In 1971, I responded to a Liberal party political broadcast, writes Jim Wallace [further to the obituary by Lord Wallace of Saltaire, 29 July]. The Scottish Liberal HQ sent me a copy of Russell Johnston's pamphlet "To Be a Liberal". I read it, and promptly joined the party. The examples used to illustrate points may be dated, but read the text today, and the statement of core Liberal values resonates with all the clarity and relevance that it did almost four decades ago.
By the time I came to know Russell, some years later, I regarded his words as the touchstone of Liberalism. His closing speeches to Scottish Liberal Party conferences enthralled his audience. They had humour, laid down challenges, analysed issues at home and abroad through Liberal eyes – and even if later textual analysis took away some of the gloss (how do you "climb the Matterhorn of human cupidity"?), at the time they were spellbinding and provided the inspiration to go back to our constituencies with renewed determination.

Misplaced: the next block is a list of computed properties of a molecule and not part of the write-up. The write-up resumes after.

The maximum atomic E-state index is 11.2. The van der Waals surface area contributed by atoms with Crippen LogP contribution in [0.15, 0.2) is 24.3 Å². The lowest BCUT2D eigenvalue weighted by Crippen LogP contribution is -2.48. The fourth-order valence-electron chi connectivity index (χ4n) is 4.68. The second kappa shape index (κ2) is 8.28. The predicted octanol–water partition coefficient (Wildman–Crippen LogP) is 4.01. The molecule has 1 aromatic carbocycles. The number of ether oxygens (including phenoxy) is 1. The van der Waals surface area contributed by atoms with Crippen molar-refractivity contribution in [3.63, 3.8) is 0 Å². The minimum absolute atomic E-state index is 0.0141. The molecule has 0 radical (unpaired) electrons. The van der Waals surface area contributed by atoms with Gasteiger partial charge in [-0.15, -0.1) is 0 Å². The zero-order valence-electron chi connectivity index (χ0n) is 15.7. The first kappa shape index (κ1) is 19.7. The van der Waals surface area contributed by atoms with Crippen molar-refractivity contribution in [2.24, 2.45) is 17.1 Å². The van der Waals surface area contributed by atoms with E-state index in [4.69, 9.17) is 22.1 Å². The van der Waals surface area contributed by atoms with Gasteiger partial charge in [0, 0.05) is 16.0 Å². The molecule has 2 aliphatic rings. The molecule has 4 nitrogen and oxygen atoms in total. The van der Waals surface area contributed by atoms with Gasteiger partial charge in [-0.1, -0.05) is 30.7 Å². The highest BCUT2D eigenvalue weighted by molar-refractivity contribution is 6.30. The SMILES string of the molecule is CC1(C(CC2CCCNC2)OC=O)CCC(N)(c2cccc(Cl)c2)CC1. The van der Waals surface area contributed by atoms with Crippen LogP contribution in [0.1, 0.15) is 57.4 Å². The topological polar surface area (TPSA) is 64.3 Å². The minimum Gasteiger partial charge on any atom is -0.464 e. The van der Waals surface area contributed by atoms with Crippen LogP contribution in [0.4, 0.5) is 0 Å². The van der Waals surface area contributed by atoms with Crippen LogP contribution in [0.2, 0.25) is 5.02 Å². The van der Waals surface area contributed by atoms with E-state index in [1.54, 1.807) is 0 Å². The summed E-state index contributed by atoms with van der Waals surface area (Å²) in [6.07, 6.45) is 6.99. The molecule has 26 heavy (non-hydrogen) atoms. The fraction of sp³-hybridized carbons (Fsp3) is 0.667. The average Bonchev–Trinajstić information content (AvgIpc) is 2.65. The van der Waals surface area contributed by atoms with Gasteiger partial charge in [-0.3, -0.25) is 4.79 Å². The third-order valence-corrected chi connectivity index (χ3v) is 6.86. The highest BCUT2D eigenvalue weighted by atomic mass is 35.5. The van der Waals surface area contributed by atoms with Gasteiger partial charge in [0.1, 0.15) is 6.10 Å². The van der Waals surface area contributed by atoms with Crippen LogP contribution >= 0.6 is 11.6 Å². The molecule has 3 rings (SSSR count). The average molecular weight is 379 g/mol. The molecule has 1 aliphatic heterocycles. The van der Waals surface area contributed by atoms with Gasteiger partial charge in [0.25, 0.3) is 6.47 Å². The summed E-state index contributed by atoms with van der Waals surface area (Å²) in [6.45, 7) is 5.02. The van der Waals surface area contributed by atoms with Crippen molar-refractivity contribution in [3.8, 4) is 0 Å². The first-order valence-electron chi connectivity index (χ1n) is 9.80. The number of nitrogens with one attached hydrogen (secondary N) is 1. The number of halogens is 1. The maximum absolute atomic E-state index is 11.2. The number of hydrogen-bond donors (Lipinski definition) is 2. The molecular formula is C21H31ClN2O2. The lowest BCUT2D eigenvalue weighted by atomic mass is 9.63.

As fellow MPs in the Highlands and Islands, Russell, Robert Maclennan, Charles Kennedy, Ray Michie and I would occasionally undertake a summer recess tour of the area. Apart from the fact-finding benefit, these tours were fun because of the exchange of banter and genuine camaraderie. I recall a meeting in Shetland which went well beyond its scheduled time. Dispensing with the usual niceties, Russell said, "Isn't it time this meeting finished, so we can all go for a 'toot' [a dram]?" He was good company.
Russell's internationalism, not least his passion for the European ideal, was an important part of his Liberalism. Having been an appointed member of the European Parliament, he had set his heart on becoming an elected MEP. He missed narrowly in 1979, and by a much wider margin in 1984. I accompanied him to the count that day; his disappointment, indeed devastation, was palpable.
As the Parliamentary Assembly's President, Russell paid an official visit to Scotland in 2001. As the acting First Minister, I had to welcome him officially to the First Minister's residence. It was a special moment. I reflected then, as I do today, how much I, and my generation of Liberal Democrats, owe to the commitment and idealism of the author of "To Be a Liberal".Reuse content